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Browse the 1966 Encyclopaedia of New Zealand
Graphic: An Encyclopaedia of New Zealand 1966.


This information was published in 1966 in An Encyclopaedia of New Zealand, edited by A. H. McLintock. It has not been corrected and will not be updated.

Up-to-date information can be found elsewhere in Te Ara.


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The gannet commonly seen in New Zealand seas is the Australasian gannet, Sula bassana serrator, the antipodean race of the gannet of which two other races are in the North Atlantic and in South Africa. Our subspecies breeds both in this country and in south-eastern Australia, and has a range extending from Western Australia to the Chatham Islands and from the mid-Queensland coast to the seas south of Stewart Island. Gannets and their tropical relations, the boobies, are large seabirds with characteristically long, pointed wings and tail and powerful conical beaks. Their usual flight is an alternation of powerful wing-beats with an occasional glide. When fishing, whole flocks may suddenly plummet into the sea from a considerable height, with wings at first half open and then trailed close to the body just before the moment of impact. After a few moments the birds emerge, perhaps still holding a fish, and then, their food swallowed, they take off again to repeat the manoeuvre systematically. During the breeding season gannets come ashore and nest in colonies on islands or, in Hawke's Bay, on the mainland at Cape Kidnappers. Some 30 gannetries are known around the New Zealand coasts, a few supporting many thousands of nesting pairs. Here, these beautiful predominantly white birds with their golden crowns and black-tipped flight feathers can be seen to perfection indulging in ritualistic breeding displays. The main egg-laying period is October and November, and one white egg is laid in a hollow mound of vegetation, earth, and guano. Incubation takes 6½ weeks, and the young, born black and naked, soon become covered in white down. After about four months this has been replaced by mottled greyish-brown immature plumage and the young leave the gannetries and migrate to eastern Australia. From there they return to breed in their fourth year.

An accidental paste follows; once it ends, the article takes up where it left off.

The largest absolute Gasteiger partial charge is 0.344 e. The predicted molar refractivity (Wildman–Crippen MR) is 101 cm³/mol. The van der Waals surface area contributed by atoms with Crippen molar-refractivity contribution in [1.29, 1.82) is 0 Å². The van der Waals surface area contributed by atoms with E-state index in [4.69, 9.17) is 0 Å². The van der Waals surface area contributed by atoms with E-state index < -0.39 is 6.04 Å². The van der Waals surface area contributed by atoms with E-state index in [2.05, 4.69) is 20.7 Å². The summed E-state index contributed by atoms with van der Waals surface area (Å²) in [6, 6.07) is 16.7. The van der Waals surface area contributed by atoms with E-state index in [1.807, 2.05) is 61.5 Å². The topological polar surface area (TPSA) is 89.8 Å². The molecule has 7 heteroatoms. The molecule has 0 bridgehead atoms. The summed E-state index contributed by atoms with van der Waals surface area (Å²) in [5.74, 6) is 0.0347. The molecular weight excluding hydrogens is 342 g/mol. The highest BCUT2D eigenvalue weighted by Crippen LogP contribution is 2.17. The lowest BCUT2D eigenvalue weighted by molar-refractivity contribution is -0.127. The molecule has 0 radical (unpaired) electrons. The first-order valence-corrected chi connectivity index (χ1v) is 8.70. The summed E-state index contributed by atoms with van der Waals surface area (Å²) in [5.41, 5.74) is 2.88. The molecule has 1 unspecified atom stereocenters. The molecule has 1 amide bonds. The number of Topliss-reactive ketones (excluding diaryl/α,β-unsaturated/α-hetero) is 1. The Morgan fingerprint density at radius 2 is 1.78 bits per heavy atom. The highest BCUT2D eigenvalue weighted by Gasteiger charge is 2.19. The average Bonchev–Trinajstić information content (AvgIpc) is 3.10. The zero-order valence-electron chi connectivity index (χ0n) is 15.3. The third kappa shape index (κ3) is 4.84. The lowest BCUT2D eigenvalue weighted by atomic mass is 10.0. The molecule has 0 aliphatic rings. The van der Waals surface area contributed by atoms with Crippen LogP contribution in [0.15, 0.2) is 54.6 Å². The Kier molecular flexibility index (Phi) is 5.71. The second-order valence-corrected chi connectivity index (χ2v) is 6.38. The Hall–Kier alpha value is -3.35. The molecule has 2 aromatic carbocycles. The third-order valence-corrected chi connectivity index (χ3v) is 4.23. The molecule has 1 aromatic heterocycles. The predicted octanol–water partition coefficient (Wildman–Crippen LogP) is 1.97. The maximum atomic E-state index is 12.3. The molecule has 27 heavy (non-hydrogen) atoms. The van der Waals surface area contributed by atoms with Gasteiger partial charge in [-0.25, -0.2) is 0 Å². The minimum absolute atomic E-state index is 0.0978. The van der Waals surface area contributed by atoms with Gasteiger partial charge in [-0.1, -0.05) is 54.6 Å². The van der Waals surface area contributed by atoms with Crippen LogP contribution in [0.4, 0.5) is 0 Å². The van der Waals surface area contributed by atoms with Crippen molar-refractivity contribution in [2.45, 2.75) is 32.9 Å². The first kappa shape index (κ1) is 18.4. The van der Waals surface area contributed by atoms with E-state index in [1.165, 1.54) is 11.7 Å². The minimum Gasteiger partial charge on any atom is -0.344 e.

by Gordon Roy Williams, B.SC.(HONS.)(SYDNEY), Lecturer in Agricultural Zoology, Lincoln Agricultural College.


Gordon Roy Williams, B.SC.(HONS.)(SYDNEY), Lecturer in Agricultural Zoology, Lincoln Agricultural College.